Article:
A herpes simplex virus (HSV) intertypic recombinant (RE6) has been previously shown to be non-neurovirulent following direct intracranial inoculation of mice. An in vitro recombination/in vivo selection strategy was employed to further characterize the gene or genes responsible for the avirulence of this mutant. It was found that RE6 could be converted to a lethal virus by incorporation of wild-type HSV-1 sequences mapping between 0.698 and 0.721 map units. Restriction endonuclease and Southern blot analysis revealed that viral recombinants which incorporated at least part of the cloned 17syn + sequences were selected by passage in mouse brains in vivo. The recombinants generated with this fragment were at least 50-fold more neurovirulent than RE6, as determined by the plaque forming unit to lethal dose 50% assay. Further, they displayed a significant increase in ability to replicate in mouse brain tissue following intracranial inoculation. However, these recombinants did not display a replication advantage over RE6 in cultured mouse cells at 38.5°C. Thus, the defect present within this region of the RE6 genome specifically affects replication in the nervous system. In the accompanying paper we analyze the RNA transcription and DNA sequence in this portion of the RE6 and parental strain genomes.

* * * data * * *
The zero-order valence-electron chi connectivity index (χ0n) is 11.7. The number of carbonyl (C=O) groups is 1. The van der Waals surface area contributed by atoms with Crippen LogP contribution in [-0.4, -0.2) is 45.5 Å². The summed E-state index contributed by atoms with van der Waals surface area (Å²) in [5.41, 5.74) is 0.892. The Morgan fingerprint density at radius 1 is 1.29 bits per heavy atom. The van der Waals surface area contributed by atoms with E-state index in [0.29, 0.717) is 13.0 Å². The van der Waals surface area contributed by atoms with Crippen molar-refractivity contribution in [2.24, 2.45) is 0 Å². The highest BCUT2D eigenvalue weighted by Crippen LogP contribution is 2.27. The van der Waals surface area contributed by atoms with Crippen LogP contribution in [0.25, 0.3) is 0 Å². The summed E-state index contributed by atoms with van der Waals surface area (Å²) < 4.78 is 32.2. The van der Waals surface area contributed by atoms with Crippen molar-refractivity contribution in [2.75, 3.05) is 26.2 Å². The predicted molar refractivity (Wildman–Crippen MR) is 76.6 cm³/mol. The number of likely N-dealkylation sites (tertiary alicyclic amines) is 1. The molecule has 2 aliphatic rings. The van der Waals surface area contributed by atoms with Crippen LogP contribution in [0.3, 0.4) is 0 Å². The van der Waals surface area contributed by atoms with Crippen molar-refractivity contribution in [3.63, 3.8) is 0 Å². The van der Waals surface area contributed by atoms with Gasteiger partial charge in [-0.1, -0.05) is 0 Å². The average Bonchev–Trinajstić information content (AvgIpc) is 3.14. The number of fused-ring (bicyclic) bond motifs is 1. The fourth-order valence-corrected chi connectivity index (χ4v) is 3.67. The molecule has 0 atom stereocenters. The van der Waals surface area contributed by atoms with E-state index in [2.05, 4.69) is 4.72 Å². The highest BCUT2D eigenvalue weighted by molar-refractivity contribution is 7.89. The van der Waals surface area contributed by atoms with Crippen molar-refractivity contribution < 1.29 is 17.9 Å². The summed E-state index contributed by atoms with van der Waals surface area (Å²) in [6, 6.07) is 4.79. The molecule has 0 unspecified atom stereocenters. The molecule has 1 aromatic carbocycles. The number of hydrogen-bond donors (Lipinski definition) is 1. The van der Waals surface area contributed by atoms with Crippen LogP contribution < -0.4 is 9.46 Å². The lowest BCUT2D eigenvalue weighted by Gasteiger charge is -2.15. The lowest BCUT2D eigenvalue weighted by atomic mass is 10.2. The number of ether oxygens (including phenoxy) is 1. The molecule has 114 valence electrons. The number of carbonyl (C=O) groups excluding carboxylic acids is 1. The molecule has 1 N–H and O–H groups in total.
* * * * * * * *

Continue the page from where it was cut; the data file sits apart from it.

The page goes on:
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Thompson, R.L., Wagner, E.K. Partial rescue of herpes simplex virus neurovirulence with a 3.2 kb cloned DNA fragment. Virus Genes 1, 261–273 (1988). https://doi.org/10.1007/BF00572705
- Herpes Simplex Virus (HSV)